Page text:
Businesses generate a large portion of the estimated 32 million tons of cardboard discarded annually in the US. Fortunately, according to the EPA’s Municipal Solid Waste in the United States: 2010 Facts and Figures, 85% (27.2M tons) of those boxes were recycled in 2010.
With a price of around $100 per ton, recycled cardboard is becoming a target for theft in some urban areas. A recent Atlantic Cities article Inside the Surprisingly Lucrative World of Cardboard Theft , details this growing trend in New York City.
“Cardboard poaching, as it’s become known, is a multimillion-dollar cancer growing in the disease corpus of recycling crime. Though the media have lately zeroed in on scrap-metal theft…. the stealing of cardboard still hovers below most people’s awareness level. They might change soon as the bandits become even more brazen and as recyclers bear down on the paper perps who propagate this unusual black market.”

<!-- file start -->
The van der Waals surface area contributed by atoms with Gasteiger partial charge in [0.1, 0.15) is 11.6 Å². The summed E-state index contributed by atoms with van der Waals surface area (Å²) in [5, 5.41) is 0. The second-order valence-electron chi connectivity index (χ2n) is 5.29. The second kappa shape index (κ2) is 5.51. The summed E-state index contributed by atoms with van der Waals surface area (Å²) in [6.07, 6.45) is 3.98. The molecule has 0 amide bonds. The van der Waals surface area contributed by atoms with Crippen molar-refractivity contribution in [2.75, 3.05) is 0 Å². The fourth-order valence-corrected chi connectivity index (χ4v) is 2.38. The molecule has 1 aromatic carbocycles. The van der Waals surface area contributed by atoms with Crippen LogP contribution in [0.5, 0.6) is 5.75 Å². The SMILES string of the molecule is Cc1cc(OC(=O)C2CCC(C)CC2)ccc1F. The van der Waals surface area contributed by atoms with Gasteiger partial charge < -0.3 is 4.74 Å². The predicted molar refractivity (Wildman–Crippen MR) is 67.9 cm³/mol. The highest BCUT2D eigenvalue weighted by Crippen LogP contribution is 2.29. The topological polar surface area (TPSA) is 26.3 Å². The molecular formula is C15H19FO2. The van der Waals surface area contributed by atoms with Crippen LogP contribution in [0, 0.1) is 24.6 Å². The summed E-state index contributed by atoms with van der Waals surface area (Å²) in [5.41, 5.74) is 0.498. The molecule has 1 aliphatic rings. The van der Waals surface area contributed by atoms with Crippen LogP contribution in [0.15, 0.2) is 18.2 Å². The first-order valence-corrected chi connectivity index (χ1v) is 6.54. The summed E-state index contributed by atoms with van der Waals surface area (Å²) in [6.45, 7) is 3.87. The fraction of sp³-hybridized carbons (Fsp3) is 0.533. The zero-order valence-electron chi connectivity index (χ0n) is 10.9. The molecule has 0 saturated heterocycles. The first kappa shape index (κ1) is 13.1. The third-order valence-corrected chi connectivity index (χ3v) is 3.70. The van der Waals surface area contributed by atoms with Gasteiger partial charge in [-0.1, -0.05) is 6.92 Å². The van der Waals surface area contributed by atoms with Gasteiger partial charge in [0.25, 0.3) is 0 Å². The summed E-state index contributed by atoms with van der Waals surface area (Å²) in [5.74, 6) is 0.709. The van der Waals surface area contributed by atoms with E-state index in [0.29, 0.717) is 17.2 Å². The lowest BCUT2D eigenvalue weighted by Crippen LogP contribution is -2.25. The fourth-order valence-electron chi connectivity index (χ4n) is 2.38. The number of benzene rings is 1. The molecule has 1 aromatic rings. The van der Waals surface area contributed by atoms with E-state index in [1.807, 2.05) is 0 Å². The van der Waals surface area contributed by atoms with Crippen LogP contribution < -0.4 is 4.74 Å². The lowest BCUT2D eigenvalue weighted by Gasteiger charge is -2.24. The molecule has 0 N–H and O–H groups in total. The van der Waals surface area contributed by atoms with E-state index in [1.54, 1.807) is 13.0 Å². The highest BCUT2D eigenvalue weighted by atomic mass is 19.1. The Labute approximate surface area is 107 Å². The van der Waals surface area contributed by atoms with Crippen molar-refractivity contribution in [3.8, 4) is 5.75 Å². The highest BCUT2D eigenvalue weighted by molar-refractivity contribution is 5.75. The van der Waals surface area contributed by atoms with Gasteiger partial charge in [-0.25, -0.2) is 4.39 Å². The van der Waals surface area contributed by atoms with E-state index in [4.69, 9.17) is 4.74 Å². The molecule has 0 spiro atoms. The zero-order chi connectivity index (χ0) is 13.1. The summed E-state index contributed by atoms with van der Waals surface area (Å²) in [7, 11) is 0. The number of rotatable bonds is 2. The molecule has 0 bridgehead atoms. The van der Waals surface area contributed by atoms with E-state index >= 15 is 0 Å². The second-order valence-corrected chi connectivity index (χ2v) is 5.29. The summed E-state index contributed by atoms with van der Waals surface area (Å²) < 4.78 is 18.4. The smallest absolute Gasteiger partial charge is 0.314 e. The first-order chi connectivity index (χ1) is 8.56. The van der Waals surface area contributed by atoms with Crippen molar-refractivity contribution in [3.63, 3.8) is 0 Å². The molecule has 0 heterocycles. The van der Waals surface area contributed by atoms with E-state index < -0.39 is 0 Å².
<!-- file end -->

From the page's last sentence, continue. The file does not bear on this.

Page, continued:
The author, John Metcafle estimates that the New York recyclers are losing “anywhere from between $8 to $10 million a year.” He also mentions that as businesses lose recycling revenue from their recycling waste, these costs could eventually be passed along to the consumers.
If the “bad guys” understand this opportunity, why don’t more businesses manage this waste stream revenue with the same focus of their internal operations? Here are some lessons learned:
- Document and detail your waste stream to understand current costs and recycling revenue opportunities
- Review strategies to decrease disposal costs and increase recycling revenue (i.e. compacting, segregation by type/grade of material).
- Rethink your packaging waste. Are there opportunities to eliminate, reduce, or reuse your inbound packaging?
Our experience shows that many businesses overlook this opportunity to reduce costs through rethinking their packaging waste. Is it time for you to gain a new perspective? What is stopping you from taking this next step?